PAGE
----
There are many reasons to assume that these figures should be amended over the long term -- for example, roughly half of the value of Southern investments was lost during and immediately after the Civil War -- but no matter how we slice the numbers, there are some very large dollar values at stake. As well, the ~12% figure doesn't take into account other losses, such as the potential economic loss of income suffered by individuals who are unable to receive training, choose their occupation, change locations, or bargain for their wages.

It's not my intention to debate reparations in this space and, were I to do so, I would be arguing against N'COBRA, not Horowitz, but there are certainly some serious objections to be raised against his selective use of TotC.

During Crossfire, Horowitz also went on to say the following:

    Now, you and I ... pay -- 30 percent or 40 percent of our labor is unpaid because it goes to the federal government.

This argument was tendentious and unconvincing when Fogel and Engerman first advanced it, and they did so with qualifications that Horowitz did not provide. Such a statement implies a moral equivalence between the economic exploitation of slavery and the tax system of a free nation. There are two primary arguments against this statement.

First, taxes are not appropriated for personal use by government agents, but for provision of public services, including, of course, the common defense. The ~12% expropriation over free wages suffered by enslaved Americans went to subsidize the European consumers of Southern cotton and tobacco and, to a lesser degree, the lifestyles of slaveowning planters.3

Second, though none of us enjoy paying taxes, and virtually everyone disagrees with at least some small part of government expenditures, the point remains that, as a democracy, we have recourse to the polls to lower our taxes and change our national spending. Taxes are, at a very high level, a voluntary enterprise. Slaves had no such freedom, of course, and one doubts that anyone would take slavery with a 10% expropriation over freedom with a 30% tax rate.


Footnotes:
1 Fogel was awarded the Nobel Prize with Douglass North; Engerman is not a Nobel laureate. This does not in any way minimize Engerman's contributions; he is a respected and prolific member of the Academy, most recently co-editing a sourcebook on slavery for Oxford University Press.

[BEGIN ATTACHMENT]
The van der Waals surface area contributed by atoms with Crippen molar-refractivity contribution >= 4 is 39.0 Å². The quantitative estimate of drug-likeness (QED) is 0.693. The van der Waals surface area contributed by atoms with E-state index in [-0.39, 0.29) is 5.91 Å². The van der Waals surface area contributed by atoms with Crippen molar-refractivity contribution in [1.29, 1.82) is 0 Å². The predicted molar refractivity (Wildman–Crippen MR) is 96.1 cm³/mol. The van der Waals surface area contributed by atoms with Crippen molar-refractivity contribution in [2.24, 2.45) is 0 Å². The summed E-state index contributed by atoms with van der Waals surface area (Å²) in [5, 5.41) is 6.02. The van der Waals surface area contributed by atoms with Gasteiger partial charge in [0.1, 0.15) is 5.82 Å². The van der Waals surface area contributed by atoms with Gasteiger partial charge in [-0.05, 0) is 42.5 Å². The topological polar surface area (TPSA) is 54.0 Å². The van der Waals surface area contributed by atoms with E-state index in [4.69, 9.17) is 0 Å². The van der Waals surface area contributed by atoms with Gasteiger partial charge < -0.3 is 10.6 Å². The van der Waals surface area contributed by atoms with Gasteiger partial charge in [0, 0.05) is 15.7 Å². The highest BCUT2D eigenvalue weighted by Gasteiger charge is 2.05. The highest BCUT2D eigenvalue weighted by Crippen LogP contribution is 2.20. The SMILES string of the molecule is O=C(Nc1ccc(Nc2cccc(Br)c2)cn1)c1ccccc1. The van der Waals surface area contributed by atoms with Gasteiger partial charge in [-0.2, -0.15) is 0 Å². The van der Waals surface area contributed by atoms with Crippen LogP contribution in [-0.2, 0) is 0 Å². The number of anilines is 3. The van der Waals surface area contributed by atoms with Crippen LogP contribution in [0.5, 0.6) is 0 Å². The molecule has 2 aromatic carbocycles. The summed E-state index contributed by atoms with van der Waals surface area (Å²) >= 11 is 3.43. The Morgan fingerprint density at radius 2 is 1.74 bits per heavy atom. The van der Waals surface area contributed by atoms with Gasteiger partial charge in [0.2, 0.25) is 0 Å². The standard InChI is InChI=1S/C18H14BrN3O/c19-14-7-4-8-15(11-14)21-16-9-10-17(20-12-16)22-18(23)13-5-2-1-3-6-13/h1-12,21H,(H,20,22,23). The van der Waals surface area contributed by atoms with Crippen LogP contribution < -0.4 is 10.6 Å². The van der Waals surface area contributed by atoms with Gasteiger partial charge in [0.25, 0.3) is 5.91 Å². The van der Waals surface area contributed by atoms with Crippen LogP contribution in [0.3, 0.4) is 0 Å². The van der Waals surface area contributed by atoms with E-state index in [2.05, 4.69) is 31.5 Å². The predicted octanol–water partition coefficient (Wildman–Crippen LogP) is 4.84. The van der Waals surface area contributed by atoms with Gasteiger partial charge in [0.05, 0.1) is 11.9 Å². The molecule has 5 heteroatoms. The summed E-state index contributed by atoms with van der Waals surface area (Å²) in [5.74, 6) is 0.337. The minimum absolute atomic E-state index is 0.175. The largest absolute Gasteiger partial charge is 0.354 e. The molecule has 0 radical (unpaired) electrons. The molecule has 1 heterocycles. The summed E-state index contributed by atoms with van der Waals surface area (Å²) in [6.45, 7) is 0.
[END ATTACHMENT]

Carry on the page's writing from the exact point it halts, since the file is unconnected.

2 This is in stark contrast to the British slave system in the West Indies, which was an economic failure by the British emancipation in the 1830s. The British system suffered from extremely high slave mortality rates, necessitating constant importation of slaves from Africa (unlike the American system -- most enslaved Americans were, in fact, Americans, not forced immigrants). The production of sugar cane in the Louisiana Purchase states also drove down the import of sugar, molassas, and rum from the islands, crippling the plantations' export revenues. Slaveholders and their investors were losing money, and emancipation was seen as a way to recoup some of their investments.

One point that I have never seen brought up by either side in the reparations debate is that America, unlike other nations, did not compensate slaveowners for their freed "property." Indeed, had the debate in America gone the way it had in Britain, it's possible that Emancipation would have been held a violation of the takings clause.
3 The Southern commodities trade was a competitive business, and any lowered margin due to slavery primarily went to benefit the consumers. In a sense, the long history of slavery was a coordination game; no slaveowner could free his slaves without suffering lowered competitiveness in the marketplace but, had emancipation been carried out peacefully, the slaveholders, as primary providers of their products to the world, would have suffered a much slighter dislocation.

Friday, August 23, 2002

Recent Evidence that Horowitz Has Lost It

David Horowitz is getting weirder and weirder. First, on the August 19th Crossfire, DH said, “Ten percent of a slave’s wages were unpaid labor because the slave, after all, got food, clothing, and housing.” Ugh. Thanks to Jim Capozzola for alerting me to this.

I’m also flummoxed by the fact that DH would link to the recent profile of Ann Coulter in the New York Observer. The teaser line for the link is a quote by Coulter: "It is a good thing, not a bad thing, to be attacked by the enemy." The quotation actually starts with Coulter saying, “Excellent. Excellent. “ (In my mind’s eye, I see Coulter rubbing her hands together like Mr. Burns on The Simpsons while she said it).

Although the article is sympathetic to Coulter, it doesn’t make Coulter look good—namely because it uses Coulter’s own words. First, it has the already notorious quote: "My only regret with Timothy McVeigh is he did not go to the New York Times Building." This is a depraved, moronic statement. It’s one thing for a foo-foo babe from New Canaan to go native and develop militia chic, but when she expresses sympathy for the activities of racist criminals like Randy Weaver, the mass-murdering Branch Davidians, and McVeigh, it should raise serious questions to her advocates. As far as I know, it hasn’t.